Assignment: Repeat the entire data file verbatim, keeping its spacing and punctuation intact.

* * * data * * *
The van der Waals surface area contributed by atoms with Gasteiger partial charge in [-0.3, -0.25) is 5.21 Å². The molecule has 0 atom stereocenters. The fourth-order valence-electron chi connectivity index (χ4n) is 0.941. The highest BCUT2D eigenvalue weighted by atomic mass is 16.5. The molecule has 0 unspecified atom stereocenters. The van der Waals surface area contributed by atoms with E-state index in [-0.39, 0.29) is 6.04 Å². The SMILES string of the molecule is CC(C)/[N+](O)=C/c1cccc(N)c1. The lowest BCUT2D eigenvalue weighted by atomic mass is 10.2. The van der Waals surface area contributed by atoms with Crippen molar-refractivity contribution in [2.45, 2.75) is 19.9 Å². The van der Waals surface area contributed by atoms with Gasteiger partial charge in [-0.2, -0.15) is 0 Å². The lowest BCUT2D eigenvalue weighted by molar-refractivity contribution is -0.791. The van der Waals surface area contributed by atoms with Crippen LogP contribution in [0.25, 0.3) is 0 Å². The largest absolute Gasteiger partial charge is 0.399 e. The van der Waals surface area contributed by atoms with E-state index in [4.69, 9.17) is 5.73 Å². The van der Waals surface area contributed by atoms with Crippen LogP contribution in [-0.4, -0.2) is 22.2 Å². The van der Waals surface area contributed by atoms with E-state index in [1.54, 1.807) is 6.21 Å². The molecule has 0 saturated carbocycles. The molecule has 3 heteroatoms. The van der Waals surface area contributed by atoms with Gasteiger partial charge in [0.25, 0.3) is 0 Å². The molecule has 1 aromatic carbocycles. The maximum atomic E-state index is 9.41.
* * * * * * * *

The van der Waals surface area contributed by atoms with Gasteiger partial charge in [-0.3, -0.25) is 5.21 Å². The molecule has 0 atom stereocenters. The fourth-order valence-electron chi connectivity index (χ4n) is 0.941. The highest BCUT2D eigenvalue weighted by atomic mass is 16.5. The molecule has 0 unspecified atom stereocenters. The van der Waals surface area contributed by atoms with E-state index in [-0.39, 0.29) is 6.04 Å². The SMILES string of the molecule is CC(C)/[N+](O)=C/c1cccc(N)c1. The lowest BCUT2D eigenvalue weighted by atomic mass is 10.2. The van der Waals surface area contributed by atoms with Crippen molar-refractivity contribution in [2.45, 2.75) is 19.9 Å². The van der Waals surface area contributed by atoms with Gasteiger partial charge in [-0.2, -0.15) is 0 Å². The lowest BCUT2D eigenvalue weighted by molar-refractivity contribution is -0.791. The van der Waals surface area contributed by atoms with Crippen LogP contribution in [0.25, 0.3) is 0 Å². The largest absolute Gasteiger partial charge is 0.399 e. The van der Waals surface area contributed by atoms with E-state index in [4.69, 9.17) is 5.73 Å². The van der Waals surface area contributed by atoms with Crippen LogP contribution in [-0.4, -0.2) is 22.2 Å². The van der Waals surface area contributed by atoms with E-state index in [1.54, 1.807) is 6.21 Å². The molecule has 0 saturated carbocycles. The molecule has 3 heteroatoms. The van der Waals surface area contributed by atoms with Gasteiger partial charge in [0.25, 0.3) is 0 Å². The molecule has 1 aromatic carbocycles. The maximum atomic E-state index is 9.41.